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Progressive Cl- channel defects reveal disrupted skeletal muscle maturation in R6/2 Huntington's mice.


ABSTRACT: Huntington's disease (HD) patients suffer from progressive and debilitating motor dysfunction. Previously, we discovered reduced skeletal muscle chloride channel (ClC-1) currents, inwardly rectifying potassium (Kir) channel currents, and membrane capacitance in R6/2 transgenic HD mice. The ClC-1 loss-of-function correlated with increased aberrant mRNA processing and decreased levels of full-length ClC-1 mRNA (Clcn1 gene). Physiologically, the resulting muscle hyperexcitability may help explain involuntary contractions of HD. In this study, the onset and progression of these defects are investigated in R6/2 mice, ranging from 3 wk old (presymptomatic) to 9-13 wk old (late-stage disease), and compared with age-matched wild-type (WT) siblings. The R6/2 ClC-1 current density and level of aberrantly spliced Clcn1 mRNA remain constant with age. In contrast, the ClC-1 current density increases, and the level of aberrantly spliced Clcn1 mRNA decreases with age in WT mice. The R6/2 ClC-1 properties diverge from WT before the onset of motor symptoms, which occurs at 5 wk of age. The relative decrease in R6/2 muscle capacitance also begins in 5-wk-old mice and is independent of fiber atrophy. Kir current density is consistently lower in R6/2 compared with WT muscle. The invariable R6/2 ClC-1 properties suggest a disruption in muscle maturation, which we confirm by measuring elevated levels of neonatal myosin heavy chain (MyHC) in late-stage R6/2 skeletal muscle. Similar changes in ClC-1 and MyHC isoforms in the more slowly developing Q175 HD mice suggest an altered maturational state is relevant to adult-onset HD. Finally, we find nuclear aggregates of muscleblind-like protein 1 without predominant CAG repeat colocalization in R6/2 muscle. This is unlike myotonic dystrophy, another trinucleotide repeat disorder with similar ClC-1 defects, and suggests a novel mechanism of aberrant mRNA splicing in HD. These early and progressive skeletal muscle defects reveal much needed peripheral biomarkers of disease progression and better elucidate the mechanism underlying HD myopathy.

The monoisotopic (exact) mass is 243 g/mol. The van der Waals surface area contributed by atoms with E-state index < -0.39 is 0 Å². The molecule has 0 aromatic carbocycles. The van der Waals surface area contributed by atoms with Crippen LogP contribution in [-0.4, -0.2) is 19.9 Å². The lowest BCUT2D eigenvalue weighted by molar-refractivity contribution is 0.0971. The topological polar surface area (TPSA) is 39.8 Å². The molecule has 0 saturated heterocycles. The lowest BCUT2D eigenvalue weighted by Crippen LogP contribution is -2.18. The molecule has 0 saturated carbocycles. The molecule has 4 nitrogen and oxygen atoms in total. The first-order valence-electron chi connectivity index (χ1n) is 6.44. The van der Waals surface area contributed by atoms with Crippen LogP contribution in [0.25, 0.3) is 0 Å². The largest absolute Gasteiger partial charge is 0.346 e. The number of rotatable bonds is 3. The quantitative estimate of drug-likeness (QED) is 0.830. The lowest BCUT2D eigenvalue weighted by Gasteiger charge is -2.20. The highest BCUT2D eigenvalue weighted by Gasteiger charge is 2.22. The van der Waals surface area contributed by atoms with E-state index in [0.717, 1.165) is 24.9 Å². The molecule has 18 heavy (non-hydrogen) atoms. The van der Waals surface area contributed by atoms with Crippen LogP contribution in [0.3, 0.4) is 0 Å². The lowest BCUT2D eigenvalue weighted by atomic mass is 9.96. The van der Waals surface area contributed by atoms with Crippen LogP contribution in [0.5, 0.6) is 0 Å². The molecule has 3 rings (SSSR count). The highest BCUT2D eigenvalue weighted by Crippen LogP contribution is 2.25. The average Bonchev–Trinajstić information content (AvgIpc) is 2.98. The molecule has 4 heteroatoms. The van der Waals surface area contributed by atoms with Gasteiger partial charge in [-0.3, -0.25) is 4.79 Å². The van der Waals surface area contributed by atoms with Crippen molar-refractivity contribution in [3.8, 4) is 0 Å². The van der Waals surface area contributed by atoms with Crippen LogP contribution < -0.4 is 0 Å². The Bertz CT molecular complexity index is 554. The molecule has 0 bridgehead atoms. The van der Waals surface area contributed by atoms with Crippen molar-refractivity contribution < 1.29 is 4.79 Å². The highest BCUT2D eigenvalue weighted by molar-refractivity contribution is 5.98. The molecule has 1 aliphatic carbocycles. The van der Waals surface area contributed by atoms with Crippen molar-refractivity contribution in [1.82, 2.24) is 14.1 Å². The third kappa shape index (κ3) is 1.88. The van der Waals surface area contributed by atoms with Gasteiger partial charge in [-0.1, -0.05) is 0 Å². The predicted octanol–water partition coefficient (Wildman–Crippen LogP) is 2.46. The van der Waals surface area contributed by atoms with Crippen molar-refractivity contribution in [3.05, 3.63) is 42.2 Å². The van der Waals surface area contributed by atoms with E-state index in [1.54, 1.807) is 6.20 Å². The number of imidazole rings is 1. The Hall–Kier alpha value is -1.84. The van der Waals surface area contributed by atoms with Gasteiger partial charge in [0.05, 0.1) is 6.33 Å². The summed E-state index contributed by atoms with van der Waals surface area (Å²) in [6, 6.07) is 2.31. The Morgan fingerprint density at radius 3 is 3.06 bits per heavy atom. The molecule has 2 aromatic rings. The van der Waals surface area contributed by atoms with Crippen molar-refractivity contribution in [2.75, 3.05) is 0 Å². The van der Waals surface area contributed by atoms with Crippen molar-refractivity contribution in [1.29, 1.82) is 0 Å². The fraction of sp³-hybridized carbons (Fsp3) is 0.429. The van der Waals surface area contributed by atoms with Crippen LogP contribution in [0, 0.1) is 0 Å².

PROVIDER: S-EPMC5217084 | BioStudies | 2017-01-01

REPOSITORIES: biostudies

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